Every foreign jaunt for the Prime Minister costs Rs.12 million/-. He doesn’t do all that much globe-trotting, perhaps because the president does more than enough for both of them. So the travel money that the PM does not utilize, can’t even be saved for better use. Just a low average of a single jet-off per month alone costs a minimum of just under 150 million a year; but with an entourage of dozens, more likely twice or thrice as much. We really ought to get the figures for their first two years.
According to one estimate, Zardari’s last embarrassing trip to London via Paris, and return by way of Syria and Dubai, cost Rs. 1.2 billion. So, something like over a billion and a half rupees, have already been squandered this year with nothing to show for it.
All this has been passed by parliament ‘on our behalf’ although without informing the public. This was not the sort of ‘representation’ any of us had in mind. The question now in the public mind: who makes these budgets? Do the parliamentarians, or some close to the top as rumoured, pass down the figures they want? Or because some planners think they’ll be made to do it anyway? If parliament has carte blanche to pay itself anything it wants the sky being the limit, the next revised constitution will need some drastic changes.
Pakistan can scarcely ford such shameful extravagance while half the empty-stomached population live in shanties sans fans (let alone air-conditioning) and with not much more than the shirts on their backs which is all that most flood victims have been left with. It is estimated that the richest man in Pakistan has assets exceeding 22 billion dollars in many countries around the world. Just half a billion dollars could take care of all these problems.
As for symbolism, if one recalls correctly, Mr. Zulfikar Ali Bhutto, took only one rupee as token salary. Now if only the present president could have followed in the footsteps of the past president ! But then, it’s a Zardari party, not a Bhutto one any more, although their pictures are needed for PR.
How can things be so bad if a country has been around and must have gone through a modicum of development? It did a long time ago, at least in the urban areas. And then it stopped and started regressing. In remote areas and in the most feudal area, it never started happening. Things remained very much like they were a hundred or more years ago.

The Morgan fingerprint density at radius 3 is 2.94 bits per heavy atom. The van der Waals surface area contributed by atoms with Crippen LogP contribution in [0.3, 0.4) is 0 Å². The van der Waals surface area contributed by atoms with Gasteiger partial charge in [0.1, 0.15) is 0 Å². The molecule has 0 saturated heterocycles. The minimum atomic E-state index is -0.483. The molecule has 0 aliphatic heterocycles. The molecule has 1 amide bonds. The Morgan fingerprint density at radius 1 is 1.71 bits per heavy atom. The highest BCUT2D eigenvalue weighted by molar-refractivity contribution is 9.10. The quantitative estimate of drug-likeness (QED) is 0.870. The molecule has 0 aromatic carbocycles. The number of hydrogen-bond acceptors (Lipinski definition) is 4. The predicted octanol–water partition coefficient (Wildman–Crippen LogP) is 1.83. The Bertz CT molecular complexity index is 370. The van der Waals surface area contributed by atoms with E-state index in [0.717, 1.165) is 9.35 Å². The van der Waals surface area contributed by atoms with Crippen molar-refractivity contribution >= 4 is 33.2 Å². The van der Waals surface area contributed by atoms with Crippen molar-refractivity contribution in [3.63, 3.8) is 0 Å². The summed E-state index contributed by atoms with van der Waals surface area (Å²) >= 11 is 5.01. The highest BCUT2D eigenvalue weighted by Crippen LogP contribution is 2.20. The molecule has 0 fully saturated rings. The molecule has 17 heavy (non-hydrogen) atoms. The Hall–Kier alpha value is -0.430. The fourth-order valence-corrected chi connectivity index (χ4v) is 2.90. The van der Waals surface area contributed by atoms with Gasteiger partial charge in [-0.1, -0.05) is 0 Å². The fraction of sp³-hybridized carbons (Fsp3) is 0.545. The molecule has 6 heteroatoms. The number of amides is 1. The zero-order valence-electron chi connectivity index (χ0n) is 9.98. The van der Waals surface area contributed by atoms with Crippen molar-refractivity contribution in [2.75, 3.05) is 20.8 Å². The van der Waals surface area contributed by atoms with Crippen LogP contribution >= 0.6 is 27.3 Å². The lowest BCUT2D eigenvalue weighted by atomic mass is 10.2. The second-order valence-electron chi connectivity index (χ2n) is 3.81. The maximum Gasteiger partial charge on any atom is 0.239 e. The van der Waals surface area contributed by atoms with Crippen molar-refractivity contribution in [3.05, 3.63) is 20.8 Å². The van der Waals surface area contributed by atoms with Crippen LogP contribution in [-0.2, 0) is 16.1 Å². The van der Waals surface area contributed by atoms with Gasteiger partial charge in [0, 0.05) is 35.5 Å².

At one time in the big cities, public health services were pretty good, and best of all they were free. And then the World Bank came in. And it was followed by its Siamese twin, the IMF. They were over-generous with loans because it meant a lot of profits from interest. Being accustomed to easy money without sweat, those who ruled kept borrowing. — Borrowing to cover the interests and opulence of entrenched groups and the gap between revenues and expenditures, even borrowing to pay off previous borrowings — so that we never get out of debt. And leaders never have to worry — that’s the job of future governments and the taxpayers and the masses too poor to be direct taxpayers, but who pay indirectly through every morsel they eat, every bus-ride and every cooking fire and light bulb.
The World Bank/IMF, known for strong support of dictators and fake democracies and being anti-poor and therefore anti-women, has a favourite global way of ensuring continued repayment of loans. It makes government slash social spending, especially health, education, water and sanitation. (The negative consequences ensure that more loans are always needed.) The only thing free at government hospitals became the medical check-up. Everything else â€“ medicines, tests — had to be paid for. So poor women, distantly located women, and very conservative women, who weren’t taken to hospitals and clinics often enough anyway as needed (sometimes for years), were taken even less frequently, like when there was a botched-up delivery or they were dying. And the population kept soaring because education never got rooted to teach men about the facts of life and more responsible behavior.
Which brings us to the present â€“ a country where the entire agricultural sector pays no taxes; that suffers more from maldevelopment, and no development whatsoever in vast parts; where the irrigation, dams and dyke (bunds) network became a map reflecting the feudal and agro-business and political setup whose lands are being protected, so that warnings of floods three years ago were never heeded.
Not a single government has been women-sensitive although some may have been selectively women-middle-class-friendly and feudal-women-friendly. The social and economic setup and realities on the ground speak for themselves. It’s not a place a woman would live in by choice, only by habit which we are all creatures of.